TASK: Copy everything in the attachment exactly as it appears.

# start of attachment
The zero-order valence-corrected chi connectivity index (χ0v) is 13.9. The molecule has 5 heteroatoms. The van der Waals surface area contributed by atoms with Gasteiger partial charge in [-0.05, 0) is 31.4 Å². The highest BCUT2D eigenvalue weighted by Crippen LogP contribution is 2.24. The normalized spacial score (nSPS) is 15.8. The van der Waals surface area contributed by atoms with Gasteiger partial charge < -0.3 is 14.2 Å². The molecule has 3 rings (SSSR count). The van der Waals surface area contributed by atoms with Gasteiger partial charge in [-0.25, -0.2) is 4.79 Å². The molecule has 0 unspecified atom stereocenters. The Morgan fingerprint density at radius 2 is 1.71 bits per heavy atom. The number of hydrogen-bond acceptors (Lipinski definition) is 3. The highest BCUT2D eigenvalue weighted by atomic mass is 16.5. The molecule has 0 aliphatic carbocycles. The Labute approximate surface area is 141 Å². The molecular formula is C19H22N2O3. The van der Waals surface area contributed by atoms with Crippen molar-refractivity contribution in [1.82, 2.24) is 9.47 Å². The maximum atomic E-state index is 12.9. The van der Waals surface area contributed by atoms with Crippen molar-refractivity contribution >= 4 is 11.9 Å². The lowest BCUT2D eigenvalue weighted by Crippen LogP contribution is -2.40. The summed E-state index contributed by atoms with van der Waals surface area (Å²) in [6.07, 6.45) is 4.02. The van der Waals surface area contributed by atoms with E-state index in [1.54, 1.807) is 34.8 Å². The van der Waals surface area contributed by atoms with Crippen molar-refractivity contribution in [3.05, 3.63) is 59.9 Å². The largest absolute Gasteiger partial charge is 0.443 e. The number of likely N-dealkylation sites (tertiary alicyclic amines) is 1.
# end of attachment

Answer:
The zero-order valence-corrected chi connectivity index (χ0v) is 13.9. The molecule has 5 heteroatoms. The van der Waals surface area contributed by atoms with Gasteiger partial charge in [-0.05, 0) is 31.4 Å². The highest BCUT2D eigenvalue weighted by Crippen LogP contribution is 2.24. The normalized spacial score (nSPS) is 15.8. The van der Waals surface area contributed by atoms with Gasteiger partial charge < -0.3 is 14.2 Å². The molecule has 3 rings (SSSR count). The van der Waals surface area contributed by atoms with Gasteiger partial charge in [-0.25, -0.2) is 4.79 Å². The molecule has 0 unspecified atom stereocenters. The Morgan fingerprint density at radius 2 is 1.71 bits per heavy atom. The number of hydrogen-bond acceptors (Lipinski definition) is 3. The highest BCUT2D eigenvalue weighted by atomic mass is 16.5. The molecule has 0 aliphatic carbocycles. The Labute approximate surface area is 141 Å². The molecular formula is C19H22N2O3. The van der Waals surface area contributed by atoms with Crippen molar-refractivity contribution in [1.82, 2.24) is 9.47 Å². The maximum atomic E-state index is 12.9. The van der Waals surface area contributed by atoms with Crippen molar-refractivity contribution >= 4 is 11.9 Å². The lowest BCUT2D eigenvalue weighted by Crippen LogP contribution is -2.40. The summed E-state index contributed by atoms with van der Waals surface area (Å²) in [6.07, 6.45) is 4.02. The van der Waals surface area contributed by atoms with E-state index in [1.54, 1.807) is 34.8 Å². The van der Waals surface area contributed by atoms with Crippen molar-refractivity contribution in [3.05, 3.63) is 59.9 Å². The largest absolute Gasteiger partial charge is 0.443 e. The number of likely N-dealkylation sites (tertiary alicyclic amines) is 1.